The late start to pre-season could have looked clever if Chelsea had started well. Now it looks complacent. And the complacency also stretches to the summer transfer window. The previous season, Costa and Fabregas were lined up in advance and signed on July 1. This time, nothing of the sort. Chelsea spent the summer chasing two players they couldn’t get – Stones because Everton wouldn’t sell and Pogba because he’s waiting for a move to Real Madrid and wouldn’t come even when Juventus accepted Chelsea’s bid of around €75m. Pedro was an afterthought, it was a top central midfielder that Chelsea needed and they didn’t get one. “Champions need to strengthen” was Alex Ferguson’s motto. Chelsea didn’t. City did, big time, and so did United.
3. Crisis of confidence
The early results led to a crisis of confidence and the manager didn’t help. Jose Mourinho is loved by Chelsea fans and the vast, vast majority want him to stay, there’s no doubt of it. Personally I’d want him to stay even if Chelsea finished mid-table this season. I have experienced many mid-table finishes before (and worse) and it would be nothing new to me – I used to go to Chelsea in the old second Division when they were awful and I would do so again. It is also true that Abramovich wants him to stay – after all he only signed a new four-year contract last summer and the whole idea of Mourinho coming back was that it would be long-term.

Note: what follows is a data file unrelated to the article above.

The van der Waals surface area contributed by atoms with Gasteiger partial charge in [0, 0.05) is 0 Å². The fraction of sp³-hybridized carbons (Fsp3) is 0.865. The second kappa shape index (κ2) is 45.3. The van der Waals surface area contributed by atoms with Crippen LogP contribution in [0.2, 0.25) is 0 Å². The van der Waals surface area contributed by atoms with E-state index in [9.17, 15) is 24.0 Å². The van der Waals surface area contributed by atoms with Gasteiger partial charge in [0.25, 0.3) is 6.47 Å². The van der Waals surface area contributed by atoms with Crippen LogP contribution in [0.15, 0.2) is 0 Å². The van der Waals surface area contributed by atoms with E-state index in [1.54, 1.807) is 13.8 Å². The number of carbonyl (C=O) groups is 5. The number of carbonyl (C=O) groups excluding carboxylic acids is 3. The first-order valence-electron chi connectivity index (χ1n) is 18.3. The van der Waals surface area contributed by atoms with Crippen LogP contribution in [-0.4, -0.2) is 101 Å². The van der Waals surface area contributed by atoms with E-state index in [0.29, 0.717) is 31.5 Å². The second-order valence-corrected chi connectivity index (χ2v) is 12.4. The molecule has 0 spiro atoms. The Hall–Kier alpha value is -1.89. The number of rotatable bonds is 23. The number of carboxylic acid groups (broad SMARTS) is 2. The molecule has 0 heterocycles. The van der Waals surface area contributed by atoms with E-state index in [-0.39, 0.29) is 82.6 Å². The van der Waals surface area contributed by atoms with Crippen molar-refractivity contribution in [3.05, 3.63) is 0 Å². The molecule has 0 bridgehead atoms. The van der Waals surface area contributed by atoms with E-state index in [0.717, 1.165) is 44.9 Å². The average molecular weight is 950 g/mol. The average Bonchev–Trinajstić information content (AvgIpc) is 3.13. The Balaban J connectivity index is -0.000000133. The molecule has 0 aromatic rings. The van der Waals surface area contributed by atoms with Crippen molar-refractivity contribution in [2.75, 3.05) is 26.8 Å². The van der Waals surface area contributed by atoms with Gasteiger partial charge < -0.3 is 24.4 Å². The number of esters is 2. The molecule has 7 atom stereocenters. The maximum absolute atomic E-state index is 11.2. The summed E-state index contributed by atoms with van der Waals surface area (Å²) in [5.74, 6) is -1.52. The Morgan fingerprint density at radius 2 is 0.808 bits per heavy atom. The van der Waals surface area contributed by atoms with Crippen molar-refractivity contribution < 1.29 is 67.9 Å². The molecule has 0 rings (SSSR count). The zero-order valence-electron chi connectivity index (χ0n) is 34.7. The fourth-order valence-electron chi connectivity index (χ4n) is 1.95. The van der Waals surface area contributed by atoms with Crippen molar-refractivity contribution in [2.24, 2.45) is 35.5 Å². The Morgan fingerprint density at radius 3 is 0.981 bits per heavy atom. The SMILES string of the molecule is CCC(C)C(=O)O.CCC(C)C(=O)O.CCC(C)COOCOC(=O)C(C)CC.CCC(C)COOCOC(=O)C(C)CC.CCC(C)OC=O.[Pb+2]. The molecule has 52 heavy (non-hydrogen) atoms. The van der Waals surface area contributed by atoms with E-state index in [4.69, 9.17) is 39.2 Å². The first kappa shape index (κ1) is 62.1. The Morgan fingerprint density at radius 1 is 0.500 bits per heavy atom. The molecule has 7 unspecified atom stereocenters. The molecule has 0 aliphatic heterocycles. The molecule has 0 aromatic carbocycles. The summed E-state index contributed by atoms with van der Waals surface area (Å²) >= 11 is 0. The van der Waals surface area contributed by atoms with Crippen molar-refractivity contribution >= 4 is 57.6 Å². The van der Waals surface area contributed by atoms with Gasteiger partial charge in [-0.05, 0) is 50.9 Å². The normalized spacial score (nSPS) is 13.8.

But there is no doubt that Chelsea’s poor start took Mourinho completely out of his comfort zone – I don’t think he had experienced anything like that in his whole managerial career. He has had to find solutions for a problem he hadn’t faced before and he didn’t have them to hand. The pressure showed in his immoderate treatment of Eva Carneiro and his unusual (for him) criticism of individual players. His calm was gone.
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Meanwhile the players couldn’t put it together. Anyone who has excelled at something will know how important confidence is. When you have it then certain things that you do are easy and come naturally. When something punctures it you can find that, try as hard as you like, you can’t do them at all, it just won’t come. That’s how it was for Chelsea. They kept trying to play like they had for most of last season but it wouldn’t come. You could see the strain on the faces of Hazard, Fabregas, JT… They knew it but they couldn’t change it.